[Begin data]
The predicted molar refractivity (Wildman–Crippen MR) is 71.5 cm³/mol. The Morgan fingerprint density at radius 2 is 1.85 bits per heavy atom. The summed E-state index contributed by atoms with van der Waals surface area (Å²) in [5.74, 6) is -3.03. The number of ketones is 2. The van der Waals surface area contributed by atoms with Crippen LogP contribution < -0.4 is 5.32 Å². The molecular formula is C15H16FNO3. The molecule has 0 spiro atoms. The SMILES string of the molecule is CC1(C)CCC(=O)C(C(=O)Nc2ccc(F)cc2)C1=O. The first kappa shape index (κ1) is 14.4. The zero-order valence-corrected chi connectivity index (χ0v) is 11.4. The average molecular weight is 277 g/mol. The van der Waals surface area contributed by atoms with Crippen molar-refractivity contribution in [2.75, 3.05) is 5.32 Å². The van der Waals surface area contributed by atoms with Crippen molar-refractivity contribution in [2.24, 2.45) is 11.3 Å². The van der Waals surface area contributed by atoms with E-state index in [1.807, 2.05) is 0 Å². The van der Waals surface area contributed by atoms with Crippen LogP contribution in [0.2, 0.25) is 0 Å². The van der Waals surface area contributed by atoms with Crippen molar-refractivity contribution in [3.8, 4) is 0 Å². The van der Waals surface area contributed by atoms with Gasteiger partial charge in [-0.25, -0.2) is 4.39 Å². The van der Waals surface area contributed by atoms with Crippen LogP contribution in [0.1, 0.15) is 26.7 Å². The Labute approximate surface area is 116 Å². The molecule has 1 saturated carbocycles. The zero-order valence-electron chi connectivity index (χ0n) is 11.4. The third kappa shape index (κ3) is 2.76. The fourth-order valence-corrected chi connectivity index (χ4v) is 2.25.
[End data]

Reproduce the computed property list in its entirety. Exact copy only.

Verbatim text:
The predicted molar refractivity (Wildman–Crippen MR) is 71.5 cm³/mol. The Morgan fingerprint density at radius 2 is 1.85 bits per heavy atom. The summed E-state index contributed by atoms with van der Waals surface area (Å²) in [5.74, 6) is -3.03. The number of ketones is 2. The van der Waals surface area contributed by atoms with Crippen LogP contribution < -0.4 is 5.32 Å². The molecular formula is C15H16FNO3. The molecule has 0 spiro atoms. The SMILES string of the molecule is CC1(C)CCC(=O)C(C(=O)Nc2ccc(F)cc2)C1=O. The first kappa shape index (κ1) is 14.4. The zero-order valence-corrected chi connectivity index (χ0v) is 11.4. The average molecular weight is 277 g/mol. The van der Waals surface area contributed by atoms with Crippen molar-refractivity contribution in [2.75, 3.05) is 5.32 Å². The van der Waals surface area contributed by atoms with Crippen molar-refractivity contribution in [2.24, 2.45) is 11.3 Å². The van der Waals surface area contributed by atoms with E-state index in [1.807, 2.05) is 0 Å². The van der Waals surface area contributed by atoms with Crippen LogP contribution in [0.2, 0.25) is 0 Å². The van der Waals surface area contributed by atoms with Crippen molar-refractivity contribution in [3.8, 4) is 0 Å². The van der Waals surface area contributed by atoms with Gasteiger partial charge in [-0.25, -0.2) is 4.39 Å². The van der Waals surface area contributed by atoms with Crippen LogP contribution in [0.1, 0.15) is 26.7 Å². The Labute approximate surface area is 116 Å². The molecule has 1 saturated carbocycles. The zero-order valence-electron chi connectivity index (χ0n) is 11.4. The third kappa shape index (κ3) is 2.76. The fourth-order valence-corrected chi connectivity index (χ4v) is 2.25.